Who are these Guys? Robert Francois, D.J. Smith and Evan Dietrich-Smith

Aaron Rodgers has hogged most of the highlights for the 11-0 Green Bay Packers this season, and rightfully so. The frontrunner for NFL MVP had to make a little room for some newcomers in Thursday’s win over the Detroit Lions, however.

Offensive lineman Evan Dietrich-Smith and linebackers Robert Francois and D.J. Smith stepped in after injuries to starters and left their mark on the Packers latest victory. Unknown players stepping up when needed has become a trend for the Packers over the last two seasons.

Who are these latest unknowns and where did they come from?

Evan Dietrich-Smith

How he got here:
Cut by the Packers at the end of training camp in 2010, Dietrich-Smith resigned with Green Bay in Week 17 and remained on the roster throughout the postseason. The Packers originally signed Dietrich-Smith as an undrafted free agent out of Idaho State in 2009. He was the only undrafted player to make the team.

Why he’s here: Dietrich-Smith has the athleticism to play all three interior OL positions. He can also handle a zone blocking scheme. At Idaho State, the 6-2, 308-pounder started 44 games and received All-Conference honorable mention four times.

Memorable moment: The kick heard ‘round the Midwest. Dietrich-Smith replacstandout G Josh Sitton in the second quarter of Thursday’s game against the Detroit Lions and was immediately matched up against Ndamukong Suh. Dietrich-Smith held his own against Suh. After taking Suh to the ground on a 3rd and goal play, Suh repeatedly drove Dietrich-Smith’s head into the turf before getting up and kicking the Packers backup in the arm. Suh was ejected and likely will get suspended.

Future outlook: If Sitton remains out, it will be Dietrich-Smith’s time to shine. He won’t come close to filling Sitton’s shoes, but with the way Aaron Rodgers and this offense is going, he doesn’t have to. Looking further down the road, there’s an outside shot Dietrich-Smith could enter a competition to start at center next season if the Packers don’t resign Scott Wells.


Robert Francois

How he got here: A teammate of B.J. Raji at Boston College, Francois entered the NFL in 2009 as an undrafted rookie with the Vikings. The 6-2, 255-pound LB was on the Packers active roster twice and the practice squad three times in 2010.



Green Bay Packers Show Value of Teamwork in Statement Win

Going into the Thanksgiving showdown between the Green Bay Packers and Detroit Lions on Thursday, my prediction for a Lions upset victory was admittedly tenuous. I knew the Packers had more skill, more talent, and more depth; nevertheless, I was wary about Detroit’s ability to stun opponents with their comeback play. Green Bay has consistently been unable to drive the dagger deep into most of their opponents, and I thought that would come back to bite them against an emotionally-driven team in such a hostile environment.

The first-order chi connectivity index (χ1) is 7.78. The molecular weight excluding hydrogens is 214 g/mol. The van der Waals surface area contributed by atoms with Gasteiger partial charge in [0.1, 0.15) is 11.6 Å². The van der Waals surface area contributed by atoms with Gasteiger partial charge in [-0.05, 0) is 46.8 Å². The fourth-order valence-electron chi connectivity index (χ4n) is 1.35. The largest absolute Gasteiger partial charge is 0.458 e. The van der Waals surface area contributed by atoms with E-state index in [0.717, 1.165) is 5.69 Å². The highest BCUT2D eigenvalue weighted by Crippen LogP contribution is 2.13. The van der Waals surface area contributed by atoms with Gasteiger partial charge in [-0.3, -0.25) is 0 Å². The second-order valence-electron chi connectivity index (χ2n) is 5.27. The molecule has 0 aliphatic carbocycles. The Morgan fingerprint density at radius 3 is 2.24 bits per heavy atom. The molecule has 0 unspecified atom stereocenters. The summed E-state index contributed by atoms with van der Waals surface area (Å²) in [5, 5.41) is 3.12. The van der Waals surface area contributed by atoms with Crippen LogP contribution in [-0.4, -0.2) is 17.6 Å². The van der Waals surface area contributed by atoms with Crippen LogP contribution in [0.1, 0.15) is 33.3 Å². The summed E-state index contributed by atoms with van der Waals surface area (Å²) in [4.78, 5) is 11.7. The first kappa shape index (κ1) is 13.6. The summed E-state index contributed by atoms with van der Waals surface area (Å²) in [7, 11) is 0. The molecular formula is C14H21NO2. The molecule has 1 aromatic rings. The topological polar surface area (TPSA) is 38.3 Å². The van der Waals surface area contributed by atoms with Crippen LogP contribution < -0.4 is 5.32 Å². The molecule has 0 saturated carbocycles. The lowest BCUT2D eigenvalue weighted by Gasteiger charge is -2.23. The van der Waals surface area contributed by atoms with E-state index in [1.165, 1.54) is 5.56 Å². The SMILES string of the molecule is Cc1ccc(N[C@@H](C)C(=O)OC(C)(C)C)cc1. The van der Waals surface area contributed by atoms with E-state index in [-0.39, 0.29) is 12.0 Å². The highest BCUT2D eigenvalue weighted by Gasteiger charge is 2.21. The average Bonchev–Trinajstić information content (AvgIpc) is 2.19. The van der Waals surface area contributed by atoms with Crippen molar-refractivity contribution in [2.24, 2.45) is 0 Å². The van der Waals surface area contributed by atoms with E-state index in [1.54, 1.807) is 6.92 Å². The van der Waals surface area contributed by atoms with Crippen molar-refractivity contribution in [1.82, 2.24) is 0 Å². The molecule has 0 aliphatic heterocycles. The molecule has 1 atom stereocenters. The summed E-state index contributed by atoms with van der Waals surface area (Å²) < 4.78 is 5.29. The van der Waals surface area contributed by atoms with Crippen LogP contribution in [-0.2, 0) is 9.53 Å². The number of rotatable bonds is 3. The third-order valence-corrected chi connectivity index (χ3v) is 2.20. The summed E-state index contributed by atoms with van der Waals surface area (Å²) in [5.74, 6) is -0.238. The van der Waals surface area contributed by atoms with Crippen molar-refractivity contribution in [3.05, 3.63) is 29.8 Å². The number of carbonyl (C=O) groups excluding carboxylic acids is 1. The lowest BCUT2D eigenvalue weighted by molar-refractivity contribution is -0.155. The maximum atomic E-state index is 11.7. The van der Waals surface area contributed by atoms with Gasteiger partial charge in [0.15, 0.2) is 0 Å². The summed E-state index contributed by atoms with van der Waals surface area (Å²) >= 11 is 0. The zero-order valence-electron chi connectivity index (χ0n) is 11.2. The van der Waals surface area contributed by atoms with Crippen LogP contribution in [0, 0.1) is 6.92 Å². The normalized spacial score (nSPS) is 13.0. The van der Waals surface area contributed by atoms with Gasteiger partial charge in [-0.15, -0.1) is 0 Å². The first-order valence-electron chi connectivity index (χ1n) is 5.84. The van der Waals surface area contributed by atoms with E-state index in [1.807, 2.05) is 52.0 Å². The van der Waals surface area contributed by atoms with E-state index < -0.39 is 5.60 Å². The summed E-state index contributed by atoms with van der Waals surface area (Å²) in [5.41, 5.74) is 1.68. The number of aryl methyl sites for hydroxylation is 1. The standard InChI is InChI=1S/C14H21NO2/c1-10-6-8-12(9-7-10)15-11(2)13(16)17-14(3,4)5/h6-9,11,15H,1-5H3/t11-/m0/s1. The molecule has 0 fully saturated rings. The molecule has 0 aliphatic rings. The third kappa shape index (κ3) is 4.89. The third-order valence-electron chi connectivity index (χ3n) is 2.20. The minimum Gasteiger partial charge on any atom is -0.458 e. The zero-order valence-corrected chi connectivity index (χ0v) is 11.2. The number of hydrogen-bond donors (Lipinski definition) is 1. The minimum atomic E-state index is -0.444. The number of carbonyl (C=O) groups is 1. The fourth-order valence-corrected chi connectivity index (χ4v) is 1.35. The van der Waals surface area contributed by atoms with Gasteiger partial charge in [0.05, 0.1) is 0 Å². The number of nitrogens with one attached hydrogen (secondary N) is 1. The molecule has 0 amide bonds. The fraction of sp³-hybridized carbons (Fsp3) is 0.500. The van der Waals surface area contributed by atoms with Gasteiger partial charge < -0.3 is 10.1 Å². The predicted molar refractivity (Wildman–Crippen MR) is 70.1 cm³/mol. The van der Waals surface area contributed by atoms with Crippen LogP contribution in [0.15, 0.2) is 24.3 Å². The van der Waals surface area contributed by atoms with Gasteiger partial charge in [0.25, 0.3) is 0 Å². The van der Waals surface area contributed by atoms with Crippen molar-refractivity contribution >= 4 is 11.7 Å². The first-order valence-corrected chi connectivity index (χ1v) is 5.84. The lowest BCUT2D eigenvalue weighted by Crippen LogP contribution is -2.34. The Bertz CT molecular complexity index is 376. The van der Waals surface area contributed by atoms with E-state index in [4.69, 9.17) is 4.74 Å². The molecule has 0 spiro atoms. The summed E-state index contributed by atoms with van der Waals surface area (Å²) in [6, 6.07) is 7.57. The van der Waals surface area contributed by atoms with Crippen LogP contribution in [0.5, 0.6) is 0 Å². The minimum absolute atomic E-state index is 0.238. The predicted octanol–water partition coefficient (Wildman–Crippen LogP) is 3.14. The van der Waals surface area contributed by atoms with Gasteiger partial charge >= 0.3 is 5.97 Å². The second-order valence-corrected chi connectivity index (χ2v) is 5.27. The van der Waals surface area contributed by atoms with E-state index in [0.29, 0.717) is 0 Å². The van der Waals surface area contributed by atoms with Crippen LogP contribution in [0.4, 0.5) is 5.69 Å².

Boy was I wrong.

Part of the concern for most fans and even beat writers was the list of match-up problems playing against the Packers. The Lion’s infamous front four would be squaring off against an offensive line that had been giving up some pressure in recent games. And Matthew Stafford with his corps of receivers (led by Calvin “Megatron” Johnson) was more than capable of putting up yards against a Packers secondary who found most of their success in turnovers rather than consistent stops.

At face value, it seemed like such a perfect recipe for Green Bay’s first potential loss of the season. The Detroit Lions apparently had the fire and wild energy to disrupt the cool focus of Aaron Rodgers and his teammates.

Fortunately, there was one thing we seemed to be glossing over. One thing that can turn match-up problems into mostly non-issues. One thing that can mean the difference between a hard-fought victory and a heart-breaking loss.

And that thing is teamwork.

Now, I’m not talking about just the players, because this level of teamwork extends all the way up to the coaches and even the front office.

In reality, the Detroit Lions showed that they are largely the antithesis of what the Green Bay Packers have become. What used to be the Minnesota Vikings’ role as the characteristic foil of the Packers has now been bequeathed to the Lions. They have become the “yin” to Green Bay’s “yang.”

For starters, the injuries sustained by both sides on Thursday were handled in bright contrast.

When the Packers lost both of their inside linebackers (and the ability to communicate to the defense by radio), back-up players D.J. Smith and Robert Francois made their presence known with some big plays. Smith landed a number of big tackles, while Francois snatched a game-changing interception out of the air. It’s also hard to ignore the efforts of Evan Dietrich-Smith and Brandon Saine on the offensive side of the ball.